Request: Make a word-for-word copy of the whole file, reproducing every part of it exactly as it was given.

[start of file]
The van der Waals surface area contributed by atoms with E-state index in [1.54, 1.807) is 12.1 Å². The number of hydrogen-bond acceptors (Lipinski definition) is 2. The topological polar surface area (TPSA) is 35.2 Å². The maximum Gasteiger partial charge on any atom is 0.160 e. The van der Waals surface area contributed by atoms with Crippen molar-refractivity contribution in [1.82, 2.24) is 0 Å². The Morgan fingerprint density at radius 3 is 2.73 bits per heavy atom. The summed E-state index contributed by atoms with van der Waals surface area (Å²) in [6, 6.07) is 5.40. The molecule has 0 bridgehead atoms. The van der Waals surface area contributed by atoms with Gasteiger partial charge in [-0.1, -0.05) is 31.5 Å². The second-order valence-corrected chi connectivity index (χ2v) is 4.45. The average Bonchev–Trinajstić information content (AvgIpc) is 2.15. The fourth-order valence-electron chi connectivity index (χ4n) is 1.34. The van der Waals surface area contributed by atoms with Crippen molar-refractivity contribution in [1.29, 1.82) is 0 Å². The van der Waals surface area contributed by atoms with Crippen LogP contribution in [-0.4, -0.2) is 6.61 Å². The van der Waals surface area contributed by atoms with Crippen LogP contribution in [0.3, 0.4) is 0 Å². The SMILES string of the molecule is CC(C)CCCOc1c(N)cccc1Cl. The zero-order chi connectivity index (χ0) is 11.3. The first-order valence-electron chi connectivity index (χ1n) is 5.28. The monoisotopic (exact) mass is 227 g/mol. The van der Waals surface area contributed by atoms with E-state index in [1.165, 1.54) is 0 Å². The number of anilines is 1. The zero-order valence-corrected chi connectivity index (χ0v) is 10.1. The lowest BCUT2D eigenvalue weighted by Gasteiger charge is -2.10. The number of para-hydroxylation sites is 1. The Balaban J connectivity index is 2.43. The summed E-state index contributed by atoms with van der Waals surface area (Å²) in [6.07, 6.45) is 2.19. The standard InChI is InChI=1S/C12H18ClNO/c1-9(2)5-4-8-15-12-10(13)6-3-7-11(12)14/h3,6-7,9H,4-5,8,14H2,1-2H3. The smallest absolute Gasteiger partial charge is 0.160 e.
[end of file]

The van der Waals surface area contributed by atoms with E-state index in [1.54, 1.807) is 12.1 Å². The number of hydrogen-bond acceptors (Lipinski definition) is 2. The topological polar surface area (TPSA) is 35.2 Å². The maximum Gasteiger partial charge on any atom is 0.160 e. The van der Waals surface area contributed by atoms with Crippen molar-refractivity contribution in [1.82, 2.24) is 0 Å². The Morgan fingerprint density at radius 3 is 2.73 bits per heavy atom. The summed E-state index contributed by atoms with van der Waals surface area (Å²) in [6, 6.07) is 5.40. The molecule has 0 bridgehead atoms. The van der Waals surface area contributed by atoms with Gasteiger partial charge in [-0.1, -0.05) is 31.5 Å². The second-order valence-corrected chi connectivity index (χ2v) is 4.45. The average Bonchev–Trinajstić information content (AvgIpc) is 2.15. The fourth-order valence-electron chi connectivity index (χ4n) is 1.34. The van der Waals surface area contributed by atoms with Crippen molar-refractivity contribution in [1.29, 1.82) is 0 Å². The van der Waals surface area contributed by atoms with Crippen LogP contribution in [-0.4, -0.2) is 6.61 Å². The van der Waals surface area contributed by atoms with Crippen LogP contribution in [0.3, 0.4) is 0 Å². The SMILES string of the molecule is CC(C)CCCOc1c(N)cccc1Cl. The zero-order chi connectivity index (χ0) is 11.3. The first-order valence-electron chi connectivity index (χ1n) is 5.28. The monoisotopic (exact) mass is 227 g/mol. The van der Waals surface area contributed by atoms with E-state index in [1.165, 1.54) is 0 Å². The number of anilines is 1. The zero-order valence-corrected chi connectivity index (χ0v) is 10.1. The lowest BCUT2D eigenvalue weighted by Gasteiger charge is -2.10. The number of para-hydroxylation sites is 1. The Balaban J connectivity index is 2.43. The summed E-state index contributed by atoms with van der Waals surface area (Å²) in [6.07, 6.45) is 2.19. The standard InChI is InChI=1S/C12H18ClNO/c1-9(2)5-4-8-15-12-10(13)6-3-7-11(12)14/h3,6-7,9H,4-5,8,14H2,1-2H3. The smallest absolute Gasteiger partial charge is 0.160 e.